independent

Tuesday 26 September 2017

'Magic' of Yeats celebrated at summer school

The 58th annual Yeats Summer School brought students from across the globe to Sligo

Jessica Farry

"The landscape of Yeats' Sligo has changed, changed utterly," President of the Yeats Society, Martin Enright, told the crowd at the launch of the Yeats International Summer School at the Hawk's Well Theatre last Thursday.

But this was not a negative reference. In fact, Mr. Enright was referring to the way Sligo now celebrates the life of the extraordinary Yeats family.

"The Tread Softly Festival, the Yeats Winter School, the Lily & Lolly Craft Fest, the Poetry Circle, the Blue Raincoat programme and the continuation of the Yeats Day have brought the knowledge and appreciation for Yeats' work to a much wider audience. WB has really become a public man around these parts," he said.

The Yeats International Summer School attracts students from across the world on an annual basis.

Some even return for the series of talks and lectures, having enjoyed it so much on their first visit.

The lecturers, speakers and guests are of an extremely high calibre, and that is just one of the reasons that the summer school continues to retain its popularity and its prestige.

"We have students here today from the United States, Canada, Germany, India, Ireland, New Zealand, Romania, South Korea, Spain, Tunisia, United Kingdom, The Netherlands, Australia, Italy, Estonia and China.

"It's a truly international gathering. Many of you students will be coming for the first time, a few of you are season attendees. Our former Director Geraldine Higgins deserves the greatest thanks. We're fortunate that Professor Nicky Grene has stepped forward as replacement," continued Mr. Enright.

Yeats continues to be celebrated in Sligo in more ways than ever before. A new mural has just been erected, while there are further plans.

"Our Directors have assembled a stellar cast of scholars, historians, literary critics, poets and writers who together will deliver a programme which will reflect and help us reflect on Yeats.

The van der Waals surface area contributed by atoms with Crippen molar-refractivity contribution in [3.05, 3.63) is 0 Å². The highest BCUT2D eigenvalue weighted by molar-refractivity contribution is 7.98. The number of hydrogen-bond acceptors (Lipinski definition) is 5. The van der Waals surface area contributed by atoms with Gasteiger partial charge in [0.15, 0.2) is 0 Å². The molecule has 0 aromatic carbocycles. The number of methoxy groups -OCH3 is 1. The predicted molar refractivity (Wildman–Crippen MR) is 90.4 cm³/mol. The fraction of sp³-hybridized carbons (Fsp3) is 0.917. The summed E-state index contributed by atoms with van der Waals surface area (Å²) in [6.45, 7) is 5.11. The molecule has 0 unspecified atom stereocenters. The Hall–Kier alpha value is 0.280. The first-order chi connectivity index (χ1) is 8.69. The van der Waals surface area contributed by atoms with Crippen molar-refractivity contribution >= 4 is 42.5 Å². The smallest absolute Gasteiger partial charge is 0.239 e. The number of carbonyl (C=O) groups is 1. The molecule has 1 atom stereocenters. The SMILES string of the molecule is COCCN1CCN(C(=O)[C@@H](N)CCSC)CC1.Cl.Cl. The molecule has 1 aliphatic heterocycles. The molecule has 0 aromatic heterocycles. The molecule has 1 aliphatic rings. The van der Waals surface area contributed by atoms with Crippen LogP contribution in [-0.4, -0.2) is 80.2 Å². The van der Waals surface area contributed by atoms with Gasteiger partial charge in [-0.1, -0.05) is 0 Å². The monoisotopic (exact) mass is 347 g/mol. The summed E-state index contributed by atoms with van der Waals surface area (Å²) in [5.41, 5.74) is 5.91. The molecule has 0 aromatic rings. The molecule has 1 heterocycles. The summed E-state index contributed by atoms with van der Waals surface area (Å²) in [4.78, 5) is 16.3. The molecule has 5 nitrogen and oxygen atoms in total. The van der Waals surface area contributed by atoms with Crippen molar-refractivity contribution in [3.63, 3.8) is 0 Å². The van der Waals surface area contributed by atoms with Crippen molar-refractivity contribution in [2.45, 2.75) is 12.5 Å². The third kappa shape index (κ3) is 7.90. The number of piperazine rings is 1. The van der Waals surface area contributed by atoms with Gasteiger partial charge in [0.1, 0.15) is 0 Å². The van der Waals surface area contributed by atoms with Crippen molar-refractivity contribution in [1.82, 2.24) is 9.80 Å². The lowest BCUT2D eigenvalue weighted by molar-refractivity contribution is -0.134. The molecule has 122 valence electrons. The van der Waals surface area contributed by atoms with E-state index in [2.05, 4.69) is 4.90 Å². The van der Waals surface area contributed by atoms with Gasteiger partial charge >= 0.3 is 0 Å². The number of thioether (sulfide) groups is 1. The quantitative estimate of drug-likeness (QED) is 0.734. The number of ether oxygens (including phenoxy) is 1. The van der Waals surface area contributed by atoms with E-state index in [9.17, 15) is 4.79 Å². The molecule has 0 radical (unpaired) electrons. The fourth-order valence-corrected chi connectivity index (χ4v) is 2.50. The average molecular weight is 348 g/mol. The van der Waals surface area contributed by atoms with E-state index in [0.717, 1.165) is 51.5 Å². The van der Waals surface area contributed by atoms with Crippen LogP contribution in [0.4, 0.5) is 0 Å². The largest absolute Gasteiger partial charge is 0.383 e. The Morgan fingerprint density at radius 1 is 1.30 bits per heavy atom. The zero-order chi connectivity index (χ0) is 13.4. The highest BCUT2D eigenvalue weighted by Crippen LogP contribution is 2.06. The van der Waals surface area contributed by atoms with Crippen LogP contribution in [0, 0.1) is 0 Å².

"Congrats to Sligo Tidy Towns and the latest wall mural. Our new exhibition, Yeats' Western World, scripted by Dr. Adrian Patterson of NUIG has been fully prepared and as we speak, it will hopefully be installed by the end of the school," added Mr. Enright.

When former Director Geraldine Higgins, who has contributed a huge amount to the event over the years, stepped down, Nicholas Greene was more than willing to step in.

Due to a bereavement, Collette Bryce was unable to make it, but renowned writer Paula Meehan stepped in, and Professor Grene said she is a credit to Trinity College.

"I was thrilled when I heard that Paula Meehan was going to be the speaker at the opening of the school. We all have additional reason to be grateful to Paula, just a week ago I got an email from Collette Bryce saying she could no longer come for personal reasons, and Paula with characteristic generosity said that she was willing to stay on to read on Friday night and to take the workshop over the weekend.

"Everyone involved in the Yeats Society want to thank her for doing that.

"We in Trinity are very proud of Paula."

As Ireland Professor of Poetry, Professor Grene says Paula worked extremely hard.

"I got to know Paula better over the last three years when she was Ireland Professor of Poetry. The idea of the professorship of poetry is not only to honour one of our very distinguished poets but also as it were to promote poetry in Ireland, both sides of the border. It's been very successful in that regard.

"Paula did a quite phenomenal job."

Honoured to be on the receiving end of such plaudits, Paula Meehan, poet and playwright, enchanted the crowd with the talk she delivered at the launch of the evening.

"152 years after his birth we are brought together to celebrate and reflect upon WB Yeats," she began.

"That Yeats' work has had a half life of over one hundred years and that there is no sign of his poetic radiation being spent is in itself a kind of magic - a result of how well crafted his poems are.

"At the heart of that imagination is magic. His poetry was, and continues to be, an energising instrument in activism.

"The recent defeat of fracking is based on sound scientific information about its potential to lay land waste, and potential to harm human and other communities," she continued.

The legacy of the Yeats family continues live on in Sligo and surrounding areas.

The summer school is just one of the many ways that Yeats, his brother Jack, and sisters Lily and Lolly are celebrated and remembered in Sligo each year.

And serving as an inspiration to many, that legacy continues to grow, and will continue to inspire people for decades more for certain.

Sligo Champion

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